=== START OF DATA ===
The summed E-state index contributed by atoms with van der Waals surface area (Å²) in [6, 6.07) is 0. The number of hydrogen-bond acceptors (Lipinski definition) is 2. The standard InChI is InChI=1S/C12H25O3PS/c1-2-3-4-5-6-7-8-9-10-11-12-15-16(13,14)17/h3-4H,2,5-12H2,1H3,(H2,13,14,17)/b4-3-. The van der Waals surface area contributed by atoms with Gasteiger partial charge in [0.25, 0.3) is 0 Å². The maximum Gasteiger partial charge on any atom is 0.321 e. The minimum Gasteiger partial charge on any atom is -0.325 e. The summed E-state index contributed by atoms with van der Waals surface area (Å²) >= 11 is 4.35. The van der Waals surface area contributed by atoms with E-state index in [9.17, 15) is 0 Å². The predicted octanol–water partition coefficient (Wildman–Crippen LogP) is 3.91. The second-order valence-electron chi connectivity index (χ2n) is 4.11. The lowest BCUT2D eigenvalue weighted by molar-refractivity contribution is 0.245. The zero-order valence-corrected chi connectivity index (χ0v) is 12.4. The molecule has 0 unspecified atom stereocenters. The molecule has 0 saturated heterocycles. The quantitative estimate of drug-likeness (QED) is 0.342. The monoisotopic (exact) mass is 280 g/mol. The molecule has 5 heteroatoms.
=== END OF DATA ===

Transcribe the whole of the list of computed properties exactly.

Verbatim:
The summed E-state index contributed by atoms with van der Waals surface area (Å²) in [6, 6.07) is 0. The number of hydrogen-bond acceptors (Lipinski definition) is 2. The standard InChI is InChI=1S/C12H25O3PS/c1-2-3-4-5-6-7-8-9-10-11-12-15-16(13,14)17/h3-4H,2,5-12H2,1H3,(H2,13,14,17)/b4-3-. The van der Waals surface area contributed by atoms with Gasteiger partial charge in [0.25, 0.3) is 0 Å². The maximum Gasteiger partial charge on any atom is 0.321 e. The minimum Gasteiger partial charge on any atom is -0.325 e. The summed E-state index contributed by atoms with van der Waals surface area (Å²) >= 11 is 4.35. The van der Waals surface area contributed by atoms with E-state index in [9.17, 15) is 0 Å². The predicted octanol–water partition coefficient (Wildman–Crippen LogP) is 3.91. The second-order valence-electron chi connectivity index (χ2n) is 4.11. The lowest BCUT2D eigenvalue weighted by molar-refractivity contribution is 0.245. The zero-order valence-corrected chi connectivity index (χ0v) is 12.4. The molecule has 0 unspecified atom stereocenters. The molecule has 0 saturated heterocycles. The quantitative estimate of drug-likeness (QED) is 0.342. The monoisotopic (exact) mass is 280 g/mol. The molecule has 5 heteroatoms.